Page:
Almost one in three adult New Zealanders (over 15 years) is obese, and one in ten children. New Zealand has the third highest adult obesity rate in the world, only worse than Mexico and the USA.[i]
Obesity is defined as an excessively high amount of body fat (adipose tissue) in relation to lean body mass.
These are terrible statistics! But while we’re getting bigger less of us are smoking[ii]. Obesity and smoking are New Zealand’s biggest health problems and while we seem to be getting one under control the other problem is escalating.
In 2014, the amount of tobacco people smoked reached an all-time low of 734 cigarettes per adult. Between 2010 and 2014, tobacco consumption (including standard cigarettes) per adult decreased on average by 6.3% annually. Smoking rates in New Zealand continue to reduce, with 17% of adults currently smoking, of which 15% smoke daily (this has dropped from 25% in 1996/97).
A world-first study of children has just finished in Wellington led by the University of Otago[iii]. 168 children wore automated cameras for four days which automatically took images of the world around them. Permission was given for the researchers to use and analyse any photographs of public health interest. What they found was that children are exposed, on average, to 27 advertisements a day for sugary drinks, confectionary, unhealthy snacks and fast food.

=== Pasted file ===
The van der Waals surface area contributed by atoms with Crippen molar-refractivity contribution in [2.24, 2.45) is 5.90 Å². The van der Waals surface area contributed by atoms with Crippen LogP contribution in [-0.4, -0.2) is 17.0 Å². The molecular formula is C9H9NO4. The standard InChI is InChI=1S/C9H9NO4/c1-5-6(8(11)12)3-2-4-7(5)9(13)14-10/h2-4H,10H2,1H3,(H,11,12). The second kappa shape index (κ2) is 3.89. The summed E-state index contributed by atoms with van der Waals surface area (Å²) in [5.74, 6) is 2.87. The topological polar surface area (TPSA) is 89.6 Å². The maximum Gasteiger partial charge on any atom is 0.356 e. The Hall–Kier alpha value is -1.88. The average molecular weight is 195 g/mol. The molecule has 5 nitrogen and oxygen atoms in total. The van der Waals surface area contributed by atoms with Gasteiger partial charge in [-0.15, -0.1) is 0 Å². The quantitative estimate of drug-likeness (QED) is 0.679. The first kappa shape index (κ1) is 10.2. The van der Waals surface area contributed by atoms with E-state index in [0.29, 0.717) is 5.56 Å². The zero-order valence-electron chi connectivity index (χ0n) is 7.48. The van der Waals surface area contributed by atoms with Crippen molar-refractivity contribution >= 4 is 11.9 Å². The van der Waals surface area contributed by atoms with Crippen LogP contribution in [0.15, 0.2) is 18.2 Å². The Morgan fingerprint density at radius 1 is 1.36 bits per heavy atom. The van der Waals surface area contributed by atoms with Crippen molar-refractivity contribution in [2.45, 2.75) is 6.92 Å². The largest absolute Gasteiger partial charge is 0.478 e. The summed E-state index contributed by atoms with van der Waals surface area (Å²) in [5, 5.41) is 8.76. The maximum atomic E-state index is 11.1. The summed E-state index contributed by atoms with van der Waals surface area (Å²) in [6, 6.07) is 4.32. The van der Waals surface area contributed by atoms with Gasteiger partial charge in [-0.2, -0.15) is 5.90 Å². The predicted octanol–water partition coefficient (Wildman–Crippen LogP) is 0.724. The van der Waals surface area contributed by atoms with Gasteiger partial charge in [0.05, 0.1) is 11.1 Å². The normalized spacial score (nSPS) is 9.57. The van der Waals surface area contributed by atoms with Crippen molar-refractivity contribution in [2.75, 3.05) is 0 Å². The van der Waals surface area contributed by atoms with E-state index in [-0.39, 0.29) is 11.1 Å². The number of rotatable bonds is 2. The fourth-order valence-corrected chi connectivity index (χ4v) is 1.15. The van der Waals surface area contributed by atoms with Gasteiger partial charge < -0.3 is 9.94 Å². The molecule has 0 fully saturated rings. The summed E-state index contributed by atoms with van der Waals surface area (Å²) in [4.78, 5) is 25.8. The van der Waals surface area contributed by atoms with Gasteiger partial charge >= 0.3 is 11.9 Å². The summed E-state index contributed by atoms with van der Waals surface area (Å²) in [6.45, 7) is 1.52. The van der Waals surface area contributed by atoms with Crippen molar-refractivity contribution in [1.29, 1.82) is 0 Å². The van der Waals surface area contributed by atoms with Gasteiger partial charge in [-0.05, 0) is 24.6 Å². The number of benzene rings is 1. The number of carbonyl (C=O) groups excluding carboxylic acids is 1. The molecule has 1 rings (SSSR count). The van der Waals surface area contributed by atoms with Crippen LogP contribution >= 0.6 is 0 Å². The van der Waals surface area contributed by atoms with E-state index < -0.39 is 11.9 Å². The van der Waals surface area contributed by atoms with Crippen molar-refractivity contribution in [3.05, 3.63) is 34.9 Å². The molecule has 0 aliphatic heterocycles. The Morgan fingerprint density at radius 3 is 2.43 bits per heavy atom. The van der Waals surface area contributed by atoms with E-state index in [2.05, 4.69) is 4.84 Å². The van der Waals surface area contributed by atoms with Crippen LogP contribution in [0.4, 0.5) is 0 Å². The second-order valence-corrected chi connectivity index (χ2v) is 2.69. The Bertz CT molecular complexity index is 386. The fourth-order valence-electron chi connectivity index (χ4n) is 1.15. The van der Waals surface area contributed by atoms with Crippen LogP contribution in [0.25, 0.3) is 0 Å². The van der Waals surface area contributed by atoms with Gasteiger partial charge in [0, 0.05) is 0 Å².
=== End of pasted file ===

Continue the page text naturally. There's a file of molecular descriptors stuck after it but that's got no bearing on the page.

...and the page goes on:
If you think back 30 years ago, if you’re old enough, you will remember smoking advertising was prevalent. It featured smouldering sexy models and eye-catching packets with no health warnings. We have come a long way since then and we know that regulating advertising made a difference. But we also need to take individual ownership of the problem, before it becomes even more overwhelming.
For adults, obesity is associated with a long list of health conditions including Type 2 diabetes, ischaemic heart disease (IHD), stroke, several common cancers, osteoarthritis, sleep apnoea and reproductive abnormalities. It is estimated that obesity costs NZers $1bn in health costs and lost productivity. We won’t be able to afford diabetes care in the next ten years if we don’t reduce our obesity rates.
Obese children are more likely to be obese into adulthood and to have abnormal lipid profiles, impaired glucose tolerance and high blood pressure at a younger age. Obesity in children is also associated with musculoskeletal problems, asthma and psychological problems including body dissatisfaction, poor self-esteem, depression and other mental health problems.
Obesity is directly linked to a sedentary lifestyle and diet. By being more active and choosing nutritious foods you can massively improve your health[iv]. There are also a number of communities actively tackling this problem head on. For example, in Mangere[v], there is an open Zumba class every day at midday and Steps for Life[vi] are very active in Onehunga.
Let’s be a nation of health and wellness, not sickness.
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